UBS Group AG has signalled it will shutter roughly two-thirds of Credit Suisse’s investment bank — including many trading operations — as it looks to exit businesses that don’t fit its existing strategy.
(Bloomberg) — UBS Group AG has signalled it will shutter roughly two-thirds of Credit Suisse’s investment bank — including many trading operations — as it looks to exit businesses that don’t fit its existing strategy.
The Swiss lender has put $17 billion of risk-weighted assets from Credit Suisse’s investment bank into its wind-down unit at the end of June, according to a presentation Thursday as part of the bank’s second-quarter earnings. About $9 billion will be retained in the core investment bank. The figures exclude assets tied to operational risk.
The one-third UBS does plan to keep is largely made up of the mergers and acquisitions and capital markets business, as well as some parts of the research function although it will also look to build out capabilities in the areas of trading it has retained, a person familiar with the matter said. The $9 billion figure is about 13% of UBS’s existing allocation to the overall investment banking business.
In total, $55 billion of RWAs were moved into the non-core arm, including $36 billion from Credit Suisse’s capital release unit and wealth and asset management divisions, according to the presentation.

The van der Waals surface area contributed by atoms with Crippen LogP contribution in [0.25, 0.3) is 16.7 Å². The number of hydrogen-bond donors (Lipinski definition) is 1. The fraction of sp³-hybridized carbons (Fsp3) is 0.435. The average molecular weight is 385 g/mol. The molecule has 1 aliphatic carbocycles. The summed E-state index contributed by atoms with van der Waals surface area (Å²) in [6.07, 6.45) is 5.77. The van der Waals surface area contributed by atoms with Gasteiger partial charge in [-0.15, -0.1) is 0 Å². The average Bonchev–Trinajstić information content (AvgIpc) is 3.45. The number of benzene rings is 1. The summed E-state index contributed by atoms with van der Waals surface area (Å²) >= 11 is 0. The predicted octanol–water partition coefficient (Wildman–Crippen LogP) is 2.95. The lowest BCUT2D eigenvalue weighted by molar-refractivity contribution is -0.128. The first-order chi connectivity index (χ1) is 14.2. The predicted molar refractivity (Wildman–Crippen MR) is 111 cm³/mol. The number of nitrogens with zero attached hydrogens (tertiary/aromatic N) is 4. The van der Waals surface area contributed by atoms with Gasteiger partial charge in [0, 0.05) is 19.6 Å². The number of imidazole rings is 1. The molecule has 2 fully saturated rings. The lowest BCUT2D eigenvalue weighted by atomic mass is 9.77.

UBS executives have said they want to cut back riskier trading operations and will be “extremely selective” in taking on trading and derivative assets, while minimizing losses from disposals. The bank expects to have its integration and run-off of unwanted assets largely completed by the end of 2026.
For example, UBS is planning to exit billions of dollars in more complex and higher-risk structured loans to Credit Suisse’s clients in the Asia Pacific region, Bloomberg reported earlier this month.
Read More: UBS to Dispose of Risky Credit Suisse Loans to Asian Clients
Earlier this month UBS announced that it was terminating an agreement with the Swiss government in which the state guaranteed up to $10 billion of losses that could stem from the acquisition of Credit Suisse assets. That step gave UBS more flexibility in its plan for its non-core unit. It also removes the obligation to report to the government on the management of assets covered by the state backstop.
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